What if the evolution of consciousness, rather than an adaptive quirk of the brain, was actually the central drama, purpose and point, of our whole show? There are, we shall see, philosophers and psychoanalysts, mystics and physicists who propose that this is the case. Inner development is an eccentric process, advancing in certain jumps, in revelatory sparks and fizzles--each person is his or her own private universe. Strengthened by suffering and crisis, consciousness does does not reach a new intensity according to any predictably linear progress that can be graphed by the tools of modern science. It follows its own wayward path.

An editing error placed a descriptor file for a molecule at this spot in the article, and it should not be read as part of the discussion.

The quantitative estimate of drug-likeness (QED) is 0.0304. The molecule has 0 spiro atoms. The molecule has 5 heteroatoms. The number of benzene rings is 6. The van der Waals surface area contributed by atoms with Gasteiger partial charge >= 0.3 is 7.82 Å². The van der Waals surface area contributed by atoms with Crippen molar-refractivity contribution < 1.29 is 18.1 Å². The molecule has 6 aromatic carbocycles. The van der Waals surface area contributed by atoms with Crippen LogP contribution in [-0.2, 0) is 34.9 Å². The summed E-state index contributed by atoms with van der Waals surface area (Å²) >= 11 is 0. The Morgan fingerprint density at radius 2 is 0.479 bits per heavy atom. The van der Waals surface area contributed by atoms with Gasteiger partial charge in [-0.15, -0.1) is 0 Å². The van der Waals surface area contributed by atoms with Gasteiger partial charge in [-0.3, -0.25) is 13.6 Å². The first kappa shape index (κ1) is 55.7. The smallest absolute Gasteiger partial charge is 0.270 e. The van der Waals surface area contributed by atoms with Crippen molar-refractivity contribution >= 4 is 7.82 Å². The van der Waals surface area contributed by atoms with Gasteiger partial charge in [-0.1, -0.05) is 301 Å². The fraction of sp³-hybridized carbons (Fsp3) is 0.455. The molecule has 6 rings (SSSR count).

What if this deepening of awareness takes place in the margins, in the nooks and crannies of contemporary life, like a weed flowing out of the thinnest sidewalk crack? Could it be, as the somnolent masses and the professional classes press forward in the old direction, seeking the same old rewards, that the new thing self-organizes out of chaos and noise, asserts itself in fragility and silence, then takes root and vitalizes until it suddenly manifests as established truth? If something like this was the case, we would be surprised at first-- even shocked--but then it might occur to us: Perhaps it has always happened this way.